First edition of “the first book in English about California which was written by a resident” (Huntington Library, Zamorano 80...Exhibition of Famous and Notorious California Classics 65). American Imprints 46:6084. Blumann & Thomas 5091. Cowan I, pp. 193 & 276: “These two works were issued together, being paged continuously.... One of the most useful sources of authority of its time.” Cowan II, pp. 536-37. Graff 3525. Hill, p. 256. Holliday 940. Howell 50, California 211. Howes R363. LC, California Centennial 43. Libros Californianos (Wagner & Hanna lists), pp. 25, 68; pp. 47-49 (Powell commentary): “Both [William Heath] Davis [q.v.] and Robinson were traders, buying hides and tallow and selling manufactured products of New England from the Boston ships in their charge. The traders played an important role in bringing California beneath the Stars and Stripes. California had become ‘gringo-minded’ as the result of the infiltration of American commodities...and its subjugation was practically complete long before the wily Frémont crossed the Sierra, or Sloat sailed into Monterey. Had it not been for this placid commercial invasion, the conquest, with the pitifully small military and naval force then available, would have been greatly delayed.... Curiously, Richard Henry Dana was a common seaman on the Alert, chartered to Bryant, Sturgis and Company of Boston, whose agent in California was Alfred Robinson. The two came into contact frequently.” Norris 3289. Rocq 17121, 6226. Streeter Sale 2512. Walker, A Literary History of Southern California, pp. 32-36: “Robinson’s purpose in translating and illustrating Boscana was the same as his purpose in writing his account of life in California—to tell the truth as accurately as he could. Because he did so with both grace and imagination his book is one of the most reliable and interesting documents dealing with Spanish California.” Zamorano 80 #65 (J. Gregg Layne): “Without doubt the most important book for the period it treats.” Dana’s Two Years before the Mast makes it into every bibliography on the history of the cattle trade, but Robinson is totally ignored. In 1828 Robinson made his first voyage to California in search of hides and tallow. He helped develop the area of La Playa, known as “Hide Park,” for curing hides and selling goods from New England. Robinson’s business in the hide trade was booming by the time Dana arrived on the Pilgrim in 1835. Robinson left us one of the important accounts of California rancho life and the hide and tallow trade.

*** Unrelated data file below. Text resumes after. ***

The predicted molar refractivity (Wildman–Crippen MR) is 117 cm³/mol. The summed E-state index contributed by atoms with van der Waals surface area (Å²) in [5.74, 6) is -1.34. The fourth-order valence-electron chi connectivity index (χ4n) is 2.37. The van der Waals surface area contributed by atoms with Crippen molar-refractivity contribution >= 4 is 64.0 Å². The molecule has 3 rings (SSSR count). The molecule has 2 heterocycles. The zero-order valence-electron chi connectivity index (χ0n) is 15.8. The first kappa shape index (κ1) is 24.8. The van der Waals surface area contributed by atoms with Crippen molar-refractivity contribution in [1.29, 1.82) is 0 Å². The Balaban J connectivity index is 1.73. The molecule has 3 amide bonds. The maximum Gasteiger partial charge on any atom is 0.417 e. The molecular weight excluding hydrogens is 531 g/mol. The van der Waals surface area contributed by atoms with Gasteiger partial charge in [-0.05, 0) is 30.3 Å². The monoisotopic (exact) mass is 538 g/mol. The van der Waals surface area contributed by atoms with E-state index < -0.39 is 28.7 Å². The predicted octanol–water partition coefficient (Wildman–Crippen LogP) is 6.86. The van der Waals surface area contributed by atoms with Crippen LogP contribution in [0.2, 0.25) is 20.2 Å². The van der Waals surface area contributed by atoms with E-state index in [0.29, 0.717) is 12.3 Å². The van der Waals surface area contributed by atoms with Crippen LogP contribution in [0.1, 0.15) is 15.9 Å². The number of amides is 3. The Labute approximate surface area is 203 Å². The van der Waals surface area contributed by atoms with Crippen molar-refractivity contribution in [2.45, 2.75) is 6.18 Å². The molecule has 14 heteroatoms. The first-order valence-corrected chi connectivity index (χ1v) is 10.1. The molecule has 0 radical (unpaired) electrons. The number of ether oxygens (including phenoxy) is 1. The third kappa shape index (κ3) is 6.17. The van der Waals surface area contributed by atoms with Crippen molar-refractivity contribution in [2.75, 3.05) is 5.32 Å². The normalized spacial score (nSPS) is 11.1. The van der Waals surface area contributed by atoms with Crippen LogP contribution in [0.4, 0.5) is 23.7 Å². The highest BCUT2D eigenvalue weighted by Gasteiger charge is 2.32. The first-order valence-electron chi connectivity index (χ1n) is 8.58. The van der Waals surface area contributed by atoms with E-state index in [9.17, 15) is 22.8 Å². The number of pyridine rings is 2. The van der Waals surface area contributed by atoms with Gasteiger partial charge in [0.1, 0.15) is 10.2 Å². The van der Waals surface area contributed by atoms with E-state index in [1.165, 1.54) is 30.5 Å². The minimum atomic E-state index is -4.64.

The lovely lithographic plates after the author’s original artwork illustrate Mission San Luis Rey, Mission San Gabriel, Mission Buenaventura, Yerba Buena, and Santa Barbara (three views) and portray a Native American of California and Father Boscana. Peters, California on Stone, p. 82 & plate 59. Samuels & Samuels, Encyclopedia of Artists of the American West, pp. 402-403. Van Nostrand, The First Hundred Years of Painting in California, pp. 11-12, 119: “[Robinson’s drawings] are of interest as the earliest known views by one who became a long-term resident of the state.” Van Nostrand & Coulter, California Pictorial, pp. 36-37 (reproducing the frontispiece of Santa Barbara). See also Nancy Dustin Wall Moure, Loners, Mavericks & Dreamers: Art in Los Angeles before 1900 (Laguna Art Museum, 1993). ($400-800)